The Original Question
From the first post in the series:
“So you don’t believe in the institution of Marriage, do you?”
“No, not the Institution of Marriage that the Church teaches. What changed my perspective? Believe it or not, the beginning of the improvement of my marriage was the trigger.”
This must seem to be a real conundrum. Four years ago, I was a miserable old coot, praying to die, but holding the idea that “God hates divorce.” Now, I am an extremely happy man, ecstatic in his marriage, who believes that the Church is making people miserable by its rigid worship of Marriage. That just seems so incongruous. Doesn’t it seem like it would be the other way around, that the miserable man would have the “low view” of marriage and not the other way round?
Be that as it may, reading, researching and discussion with other Christians have caused me to re-think almost everything I believed about “The Institution of Marriage.”
One of the first cracks in the foundation came about through listening to Mark Gungor’s podcasts. Gungor, a Green Bay pastor and marriage speaker, is a very funny man, but can be very bombastic. His program deals with marital problems, and since everything is anonymous on his show, he pulls no punches. When I heard him tell wives and/or husbands to separate, and when I heard his reasoning, it started me thinking and reading.
Discovering marriage forums and interacting with hundreds of Christians in differing states of marital bliss or crisis was enlightening. It was a crash course in counseling and relationships, and it could be heart-rending.
I read the story of a man who, in eight years of marriage, had never had sex with his wife. I read the story of a man whose wife slept with their son in order to not have to sleep in the same bed as her husband, and who once told him that she just wished he would die. I was heart-broken when I read the story of two different wives whose husbands never, ever wanted sex, and each was languishing in 25+ years of sexless marriage, believing themselves to be repulsive, since not even their husbands wanted to have sex with them.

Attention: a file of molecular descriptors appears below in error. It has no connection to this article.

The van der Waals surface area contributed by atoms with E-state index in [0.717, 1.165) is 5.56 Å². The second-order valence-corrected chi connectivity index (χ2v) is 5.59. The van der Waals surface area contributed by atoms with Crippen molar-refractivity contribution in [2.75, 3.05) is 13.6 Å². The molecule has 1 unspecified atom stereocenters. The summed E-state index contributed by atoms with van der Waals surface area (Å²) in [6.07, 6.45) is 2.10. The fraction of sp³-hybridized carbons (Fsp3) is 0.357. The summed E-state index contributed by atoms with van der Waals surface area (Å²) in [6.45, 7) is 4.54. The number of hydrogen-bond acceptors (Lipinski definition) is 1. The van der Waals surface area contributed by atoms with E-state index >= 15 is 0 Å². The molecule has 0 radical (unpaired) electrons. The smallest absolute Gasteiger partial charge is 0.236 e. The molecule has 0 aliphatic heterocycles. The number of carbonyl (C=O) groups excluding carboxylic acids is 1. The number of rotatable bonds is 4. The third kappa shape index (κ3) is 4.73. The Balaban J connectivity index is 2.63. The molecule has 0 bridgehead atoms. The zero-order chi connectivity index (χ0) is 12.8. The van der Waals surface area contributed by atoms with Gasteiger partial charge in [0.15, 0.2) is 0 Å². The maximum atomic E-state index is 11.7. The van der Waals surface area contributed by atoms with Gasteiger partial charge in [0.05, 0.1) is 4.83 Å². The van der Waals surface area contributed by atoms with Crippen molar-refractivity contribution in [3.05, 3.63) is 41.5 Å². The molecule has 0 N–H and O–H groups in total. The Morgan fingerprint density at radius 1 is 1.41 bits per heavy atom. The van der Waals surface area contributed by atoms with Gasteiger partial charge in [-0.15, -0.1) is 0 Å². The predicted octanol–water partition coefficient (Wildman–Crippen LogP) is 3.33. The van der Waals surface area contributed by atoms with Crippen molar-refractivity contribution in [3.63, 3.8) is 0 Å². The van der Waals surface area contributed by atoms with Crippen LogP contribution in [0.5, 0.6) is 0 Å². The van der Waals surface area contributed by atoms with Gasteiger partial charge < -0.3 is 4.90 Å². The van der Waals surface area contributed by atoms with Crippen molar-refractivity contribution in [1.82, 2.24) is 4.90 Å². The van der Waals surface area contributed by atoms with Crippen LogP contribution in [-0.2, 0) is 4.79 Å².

There recently was a man who had me beat in massive misunderstanding: 35 years since he and his wife had sex. After joining this one discussion board and originally telling refused husbands that they should just suck it up and praise God through their clenched teeth, he approached his wife about why they hadn’t had sex in three decades, and she told him that he didn’t seem to want it. They immediately restarted their marriage bed.
And then there are stories bait-and-switch wives who were promiscuous before marriage, pushing for pre-marital sex, but after the marriage, said, “I’m a wife now, I don’t have to have sex with you.” One, when confronted about her insistence on pre-marital sex, admitted that she pushed the pre-marital sex because shedidn’t want to lose him.
I could go on, but you get my drift. I began to read story after story from men and women who were miserable in their marriages.
And then there was the readings….
In addition to these stories of marital woe, there were long theoretical discussions, about sex, desire, marriage and divorce, Biblical aspects, etc. And there were a myriad of opinions. I was no longer getting a unanimous “God hates divorce” message, but reading differing ideas. And these different posters referred to books, articles and writings by Christians scholars and writers, like William Luck and David Instone-Brewer. I even found Martin Luther’s The Estate of Marriage, in which he gives three reasons for separation and divorce.
Recently, my readings have taken me to Jewish resources. I realized that, after all, Jesus was a Jew speaking to the Jewish people in a Jewish context. His hearers weren’t Midwestern Lutherans or Southern Baptists, but first century Jews, and so His teachings had to have relevance to them, first of all. He wasn’t delivering theological sermons to 20th century hearers. Instead, when He spoke on marriage, His words had to convey meaning to His immediate audience. And so now I’m looking at ancient Jewish teachings about marriage and divorce. And guess what? They don’t line up with our common Christian shibboleths.
So, to answer the question, Why did I change my view on Marriage? My marriage changed as my wife and I learned to re-connect, and my understanding of marriage changed as I stopped relying on what I was told, and did my own study.
And as time permits, I will be sharing some of that in the future.